9.It is true that under Section 47(2) of the Foreign Exchange Regulation Act, 1973 every contract which is prohibited to be done by or under any of the provisions of the Act except with the permission of the Central Government or the Reserve Bank of India, shall not be done unless such permission is granted. Mr.R.Murari, the learned counsel for the applicant, contended that the Foreign Exchange Management Act,1999 came into force in December, 1999 repealing the Foreign Exchange Regulation Act, 1973. Under Section 3 of Foreign Exchange Management Act, no person except with the general or special permission of the Reserve Bank of India, shall make any payment or for the credit of any person resident outside India in any manner or receive any payment by order or on behalf of any person resident outside India in any manner. The memorandum of compromise was entered into on 23.11.2001 between the applicant and respondent and clause (2) is the relevant clause and it is extracted below.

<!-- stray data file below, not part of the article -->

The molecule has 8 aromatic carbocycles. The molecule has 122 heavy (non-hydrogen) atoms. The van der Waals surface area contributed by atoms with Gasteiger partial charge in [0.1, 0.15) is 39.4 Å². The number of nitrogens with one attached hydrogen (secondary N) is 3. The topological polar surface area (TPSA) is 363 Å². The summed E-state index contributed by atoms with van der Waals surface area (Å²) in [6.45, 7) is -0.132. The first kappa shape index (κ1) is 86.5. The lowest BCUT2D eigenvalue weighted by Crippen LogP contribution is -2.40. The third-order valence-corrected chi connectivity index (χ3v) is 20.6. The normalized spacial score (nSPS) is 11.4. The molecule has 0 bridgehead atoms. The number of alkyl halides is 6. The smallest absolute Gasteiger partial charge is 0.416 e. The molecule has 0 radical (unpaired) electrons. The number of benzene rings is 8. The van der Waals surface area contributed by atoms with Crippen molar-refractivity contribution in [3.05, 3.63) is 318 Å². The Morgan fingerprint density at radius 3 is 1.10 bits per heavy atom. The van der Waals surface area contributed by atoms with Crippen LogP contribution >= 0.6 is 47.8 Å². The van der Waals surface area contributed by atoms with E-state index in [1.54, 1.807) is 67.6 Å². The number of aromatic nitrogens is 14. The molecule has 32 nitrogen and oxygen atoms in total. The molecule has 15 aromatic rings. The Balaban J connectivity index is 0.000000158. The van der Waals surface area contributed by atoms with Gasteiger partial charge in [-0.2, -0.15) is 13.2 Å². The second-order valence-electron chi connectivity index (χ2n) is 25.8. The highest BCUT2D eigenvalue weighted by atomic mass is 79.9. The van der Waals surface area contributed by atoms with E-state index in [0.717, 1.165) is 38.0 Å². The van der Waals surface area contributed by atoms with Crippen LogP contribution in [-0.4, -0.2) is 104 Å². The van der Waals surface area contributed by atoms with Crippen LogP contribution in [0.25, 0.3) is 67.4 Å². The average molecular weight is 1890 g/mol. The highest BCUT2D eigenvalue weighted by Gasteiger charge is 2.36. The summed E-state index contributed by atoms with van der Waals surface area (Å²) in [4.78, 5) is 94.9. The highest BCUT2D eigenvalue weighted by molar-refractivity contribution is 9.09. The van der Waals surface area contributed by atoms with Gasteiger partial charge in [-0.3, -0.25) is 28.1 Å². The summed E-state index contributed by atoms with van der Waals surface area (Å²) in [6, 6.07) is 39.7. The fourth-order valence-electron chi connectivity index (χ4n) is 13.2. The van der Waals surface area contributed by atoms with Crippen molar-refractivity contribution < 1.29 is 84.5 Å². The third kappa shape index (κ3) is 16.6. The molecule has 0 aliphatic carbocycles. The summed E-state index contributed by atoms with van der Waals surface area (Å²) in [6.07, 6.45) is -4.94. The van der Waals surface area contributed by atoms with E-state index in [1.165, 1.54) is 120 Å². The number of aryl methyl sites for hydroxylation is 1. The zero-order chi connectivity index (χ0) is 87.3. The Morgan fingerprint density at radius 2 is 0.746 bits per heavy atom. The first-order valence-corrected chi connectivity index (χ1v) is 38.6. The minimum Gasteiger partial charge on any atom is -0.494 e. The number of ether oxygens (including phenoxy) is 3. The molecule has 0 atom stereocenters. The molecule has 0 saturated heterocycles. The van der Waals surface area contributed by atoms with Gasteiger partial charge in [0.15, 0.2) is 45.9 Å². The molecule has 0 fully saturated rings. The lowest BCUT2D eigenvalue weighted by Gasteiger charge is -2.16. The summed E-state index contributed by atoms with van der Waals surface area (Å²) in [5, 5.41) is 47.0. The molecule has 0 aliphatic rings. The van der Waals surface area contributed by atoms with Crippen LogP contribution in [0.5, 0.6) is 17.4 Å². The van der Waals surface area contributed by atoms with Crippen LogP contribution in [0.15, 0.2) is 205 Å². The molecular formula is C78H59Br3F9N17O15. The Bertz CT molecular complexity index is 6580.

" 2.The aforesaid sum of Rs.1,70,70,080 consists of Rs.1,20,00,000 by way of principal amount, being the share application money, paid by the Petitioner to the Respondent, for which the Respondent did not issue the shares in the Respondent Company. The Respondent has also undertaken to pay the balance sum of Rs.50,70,080, subject to the approval of the same by the Reserve Bank of India or subject to the petitioner providing any alternate mode of payment that is not violative of any legal requirement." As per the above clause, the respondent had undertaken to pay the balance amount to the petitioner subject to the approval of the Reserve Bank of India and there is no element of suppression in it. There is nothing in Foreign Exchange Regulation Act or Foreign Exchange Management Act to prohibit Reserve Bank of India from granting permission at a later date and the law does not require permission of Reserve Bank of India before entering into a compromise. In fact, the Reserve Bank of India in their letter, dated 30.3.2002, addressed to the applicant, have granted permission to the applicant to receive a sum of Rs.50,70,080/- and any further interest from the respondent subject to the condition to credit the interest in NRO Account to be opened by the applicant. In such circumstances, the contention of the respondent that the memorandum of compromise, dated 23.11.2001, is void on account of violation of the provisions of Foreign Exchange Regulation Act or Foreign Exchange Management Act is devoid of merit and has to be rejected. The memorandum of compromise, dated 23.11.2001, is not against public policy and is not violative of the provisions of the law and is perfectly legal.